Goldman CEO avoids apology as London risks suicide

Written by Bloomberg | Updated: Jan 30 2010, 03:38am hrs
Mark Gilbert

When almost every media mention of your institution is accompanied by the nickname vampire squid, you might think it prudent to learn a little humility. Not, it seems, if your name is Lloyd Blankfein. The Goldman Sachs CEO may regret not saying sorry if President Barack Obama makes good on his threat to geld the banking industry by imposing new regulations on proprietary trading, private-equity investments and future balance-sheet growth. The furious White House reaction to the seeming indifference of finance chiefs to the economic chaos they created threatens to inspire a patch work of unilateral rule changes around the world.

Without coordination, financial reform wont work. A piecemeal approach to new rules may result in the regulatory equivalent of an arms race. Bashing bonus-hunting bankers has never been more popular, and no politician will want to miss this opportunity to play to the gallery. Finance chiefs still dont seem to comprehend just how much anger they have aroused among ordinary folk, or how appalled most of the world is at the lack of either an apology or an acknowledgment that even the strongest players only survived the credit crunch because of the transfusion of billions of dollars of taxpayers money.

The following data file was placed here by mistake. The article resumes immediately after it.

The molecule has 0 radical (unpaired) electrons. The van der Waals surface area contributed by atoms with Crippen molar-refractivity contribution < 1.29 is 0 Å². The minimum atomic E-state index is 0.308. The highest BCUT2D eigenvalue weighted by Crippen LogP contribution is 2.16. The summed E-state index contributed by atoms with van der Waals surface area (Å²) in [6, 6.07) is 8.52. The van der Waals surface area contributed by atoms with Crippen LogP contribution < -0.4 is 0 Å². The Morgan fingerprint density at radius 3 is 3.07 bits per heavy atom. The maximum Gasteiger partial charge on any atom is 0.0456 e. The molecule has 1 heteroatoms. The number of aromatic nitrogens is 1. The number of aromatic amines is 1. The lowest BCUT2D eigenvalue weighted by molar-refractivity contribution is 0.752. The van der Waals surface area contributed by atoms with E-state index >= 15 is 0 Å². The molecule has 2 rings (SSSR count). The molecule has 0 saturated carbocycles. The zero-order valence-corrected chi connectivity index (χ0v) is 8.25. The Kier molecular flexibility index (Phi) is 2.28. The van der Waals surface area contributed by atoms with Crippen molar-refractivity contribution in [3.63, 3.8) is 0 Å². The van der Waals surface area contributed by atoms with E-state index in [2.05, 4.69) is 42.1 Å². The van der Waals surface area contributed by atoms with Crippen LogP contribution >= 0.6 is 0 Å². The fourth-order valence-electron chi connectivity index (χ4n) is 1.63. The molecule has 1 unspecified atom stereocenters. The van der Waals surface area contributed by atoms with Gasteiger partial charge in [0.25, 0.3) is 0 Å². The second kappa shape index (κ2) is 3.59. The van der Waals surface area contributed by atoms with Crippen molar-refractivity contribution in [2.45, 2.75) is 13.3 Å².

If different administrations around the world reckon they can win more popular support by retaliating more fiercely than the country next door, those desired improvements in banking oversight could become too tough. The UK, for example, has been championing the introduction of a so-called Tobin tax, designed to pinch a sliver of revenue every time a security is traded anywhere in the world. The proceeds would be set aside to build a rainy-day fund to protect us from future financial crises. On the surface, the idea is seductive. The authorities could sell it to the public as killing two birds with one stone, raising some much-needed revenue at the same time as deterring those pesky speculators.

UK PM Gordon Brown has to face an election in the first half of this year, and is behind in the opinion polls. Theres a non- negligible risk that he might seek salvation for his government by putting Britain at the forefront of financial regime change with the solo introduction of a transaction taxa surefire vote-winner, albeit spelling commercial suicide for the City of London as a financial centre. Public wrath will filter into government policies designed to lash safety air bags around the banking community.